City battles snow

The city of New Haven has towed approximately 250 cars since last Wednesday, according to city official Jim Travers.
The city of New Haven has towed approximately 250 cars since last Wednesday, according to city official Jim Travers. Photo by Victor Kang.

Even as the city continues to dig out of the last several weeks of snowstorms, it is already readying its crews for the next one.

At a press conference at City Hall Monday, Mayor John DeStefano Jr. announced the city’s strategy to confront today’s mix of wintry weather. In anticipation of today’s snow and sleet, DeStefano said crews were scheduled to pre-treat intersections and steep inclines throughout the city at starting 11 p.m. Monday night. Plows are still completing snow removal from streets that were previously impassable and have already removed over 400 truckloads of snow.

The recent snow emergency has been unkind to cars. The city has towed about 250 cars since the snow emergency began. The snow has caused an increase in automobile accidents and traffic delays.
The recent snow emergency has been unkind to cars. The city has towed about 250 cars since the snow emergency began. The snow has caused an increase in automobile accidents and traffic delays.
New Haven’s snow-removal budget has been strained by recent snowfall — the city has already spent $622,000, easily exceeding the $500,000 originally allocated for the purpose.
New Haven’s snow-removal budget has been strained by recent snowfall — the city has already spent $622,000, easily exceeding the $500,000 originally allocated for the purpose.

“We’re moving from snow removal to being concerned about flooding and accidents,” DeStefano said.

The city has allocated $500,000 to deal with snow removal, but the cost of handling the current slew of snowstorms has already reached $622,000. DeStefano said he believes some portion of the cost would be reimbursed by the Federal Emergency Management Agency (FEMA).

The city forecasts two to six inches beginning at 6 a.m. this morning. Starting then, DeStefano said the city will aggressively enforce its parking ban on snow emergency routes and the odd side of 30 narrow streets announced to residents by phone. DeStefano encouraged residents to carpool or use public transit.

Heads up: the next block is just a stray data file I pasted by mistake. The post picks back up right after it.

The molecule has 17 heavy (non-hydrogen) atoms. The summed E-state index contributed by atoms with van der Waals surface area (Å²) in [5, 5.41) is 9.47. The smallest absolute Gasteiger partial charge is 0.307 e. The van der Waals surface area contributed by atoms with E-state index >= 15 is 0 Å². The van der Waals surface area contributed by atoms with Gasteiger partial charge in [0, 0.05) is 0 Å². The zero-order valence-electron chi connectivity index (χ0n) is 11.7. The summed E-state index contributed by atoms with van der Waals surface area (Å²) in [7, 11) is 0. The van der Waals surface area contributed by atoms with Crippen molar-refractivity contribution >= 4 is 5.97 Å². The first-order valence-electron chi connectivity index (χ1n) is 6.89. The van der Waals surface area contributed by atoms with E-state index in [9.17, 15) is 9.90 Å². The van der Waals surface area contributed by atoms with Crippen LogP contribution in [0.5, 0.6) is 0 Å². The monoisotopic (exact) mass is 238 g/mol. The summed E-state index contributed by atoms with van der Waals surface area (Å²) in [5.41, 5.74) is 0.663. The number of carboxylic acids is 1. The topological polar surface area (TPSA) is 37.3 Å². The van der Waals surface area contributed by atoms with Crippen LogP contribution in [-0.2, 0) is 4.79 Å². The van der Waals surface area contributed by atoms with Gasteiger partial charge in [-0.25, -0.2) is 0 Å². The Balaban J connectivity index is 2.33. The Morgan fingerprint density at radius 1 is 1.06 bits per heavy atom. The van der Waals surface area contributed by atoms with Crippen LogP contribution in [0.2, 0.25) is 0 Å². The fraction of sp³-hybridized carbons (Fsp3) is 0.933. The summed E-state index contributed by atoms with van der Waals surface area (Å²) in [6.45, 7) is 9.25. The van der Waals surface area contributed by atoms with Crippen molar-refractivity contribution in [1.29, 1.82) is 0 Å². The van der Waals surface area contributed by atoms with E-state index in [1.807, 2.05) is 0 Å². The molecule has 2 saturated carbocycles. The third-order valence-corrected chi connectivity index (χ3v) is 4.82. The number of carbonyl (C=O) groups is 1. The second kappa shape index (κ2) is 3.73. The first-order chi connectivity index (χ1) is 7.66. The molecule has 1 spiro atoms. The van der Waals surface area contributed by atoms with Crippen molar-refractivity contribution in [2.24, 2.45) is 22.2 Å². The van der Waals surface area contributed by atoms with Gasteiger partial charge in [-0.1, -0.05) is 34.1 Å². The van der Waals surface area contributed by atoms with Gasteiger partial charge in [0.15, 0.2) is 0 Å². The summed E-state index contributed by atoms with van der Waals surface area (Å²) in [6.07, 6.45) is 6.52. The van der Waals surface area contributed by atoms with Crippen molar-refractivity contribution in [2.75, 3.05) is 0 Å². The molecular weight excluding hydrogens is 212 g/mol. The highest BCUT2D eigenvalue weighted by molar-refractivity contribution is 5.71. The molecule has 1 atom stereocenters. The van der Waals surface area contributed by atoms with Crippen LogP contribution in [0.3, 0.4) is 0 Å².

According to Jim Travers, acting director of the Department of Transportation, Traffic and Parking, the city has towed around 250 cars since the snow emergency was declared on Wednesday.

The snow is also causing a surge in automobile accidents — 56 accidents already took place in the past 24 hours, according to Lt. Patricia Helliger of the New Haven Police Department.

Ward 29 Alderman and President of the Board of Aldermen Carl Goldfield said the last time the city went over its snow removal budget was in the mid-1990s. Goldfield said that in general, he thinks the city has dealt effectively with the snow, but officials may simply have been unprepared for the volume of snow to be removed.

“This isn’t Buffalo, N.Y. — we’re used to about eight or nine inches followed by a warm spell that melts everything within a few days,” Goldfield said. “The city may have been a bit overconfident about its ability to handle this, but it really is an unusual snow event we’re having.”

Ward 22 and Ward 30 Aldermen Greg Morehead and Darnell Goldson called for city officials involved in the cleanup to brief aldermen about its progress at a meeting scheduled for Tuesday evening. But last night, Goldfield postponed the briefing to sometime next week in order to not divert officials involved in the cleanup.

Goldfield said he hopes the meeting can provide aldermen with a sense of how the city can be better prepared for future snowstorms.

The Emergency Operations Center, in the basement of 200 Orange St., will be open 24 hours a day for the remainder of storm management efforts.

Comments

  • ROFLCOPTER

    “6 a.m. this morning.”

  • Andreology

    New Haven should not have to beg for assistance from FEMA. Why should taxpayers in West Virginia pay for our snow removal? A well-run city keeps a rainy-day fund for just such emergencies.